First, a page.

Horning woman remembers Dunkirk litte ship that saved her mother’s life during second world war
Two sisters whose mother was evacuated from Dunkirk during the second world war have made an emotional visit to the resting place of the ship that saved their family.
Just days before the Mona's Queen ship was lost at Dunkirk in May 1940, a 17-year-old Christine Duggan, along with her parents and siblings, were rescued from the beaches and brought to England. They had travelled from their home in Brussells and climbed aboard the Mona's Queen in the dead of night.
More than 60 years later, a chance meeting at the New Inn pub in Horning has reconnected Christine's daughter, Anita Turpin, with her mother's story of survival.
'Two years ago I was at a pub quiz in the village when I heard that one of the teams was called Mona's Queen, a name which means a lot to my family,' said Mrs Turpin, who lives in Horning.
'I went over to speak to the team members and asked why they had chosen that name.' She soon learned the team were from the YMCA Wirral and were staying in Horning the night before they received an award from the Broads Society for their work with young people on the Norfolk waterways.
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The YMCA group from Birkenhead, Merseyside, operate a restored motor cruiser named Mona's Queen and regularly travel to Horning to go boating with young people.
After meeting Mrs Turpin, their chief executive, Nigel Hughes, made arrangements for her and her sister, Cecilia Duggan, to be given VIP treatment on an emotional trip to the Isle of Man, where a memorial to the original Mona's Queen has been erected.
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'It has been a very personal journey for me and my sister,' said Mrs Turpin. 'We had such a wonderful welcome on the Isle of Man. To think they are so far west and I am so far east, but still connected is wonderful.'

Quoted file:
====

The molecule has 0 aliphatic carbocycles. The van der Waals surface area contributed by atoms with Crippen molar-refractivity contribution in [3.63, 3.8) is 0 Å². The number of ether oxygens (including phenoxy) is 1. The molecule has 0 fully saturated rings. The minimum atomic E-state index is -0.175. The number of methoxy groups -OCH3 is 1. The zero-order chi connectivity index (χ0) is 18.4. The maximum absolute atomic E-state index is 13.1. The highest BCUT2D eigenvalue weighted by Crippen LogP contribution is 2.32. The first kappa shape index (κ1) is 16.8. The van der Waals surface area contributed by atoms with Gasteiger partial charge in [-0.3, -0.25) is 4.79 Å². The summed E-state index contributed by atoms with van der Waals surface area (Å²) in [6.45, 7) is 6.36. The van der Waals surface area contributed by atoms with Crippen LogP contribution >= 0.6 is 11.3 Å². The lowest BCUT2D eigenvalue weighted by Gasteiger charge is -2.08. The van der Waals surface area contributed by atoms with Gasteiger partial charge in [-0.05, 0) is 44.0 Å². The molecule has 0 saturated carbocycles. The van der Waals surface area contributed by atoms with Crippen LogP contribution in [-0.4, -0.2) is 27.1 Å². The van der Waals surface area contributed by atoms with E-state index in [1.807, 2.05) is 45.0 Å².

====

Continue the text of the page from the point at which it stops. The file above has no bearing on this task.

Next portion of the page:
Mona's Queen was one of three Steam Packet Company vessels sunk at Dunkirk in the space of 24 hours in May 1940. The anchor was dramatically raised in 2010 – the 70th anniversary of Dunkirk, and restored. It was taken to the Isle of Man and unveiled last year as the focal point of a memorial at Kallow Point at Port St Mary, in honour of all Steam Packet Company employees who served during war-time and particularly those who lost their lives.
Another twist to the Duggan's story lay with family name – as it was a Captain Radcliffe Duggan who was the master of Mona's Queen.
He was not on board when she was lost at sea, and his grandson, retired Captain Colin Duggan, was also at Kallow Point to meet the sisters.
Mrs Turpin know little of her mother's escape from Nazi occupation for many years.
'She didn't talk about it for a long time, but she started to later in life; she didn't want her memories to be lost,' recalled Mrs Turpin.
After travelling across the channel in the Mona's Queen, Christine went to live in Oxford where she met her future husband.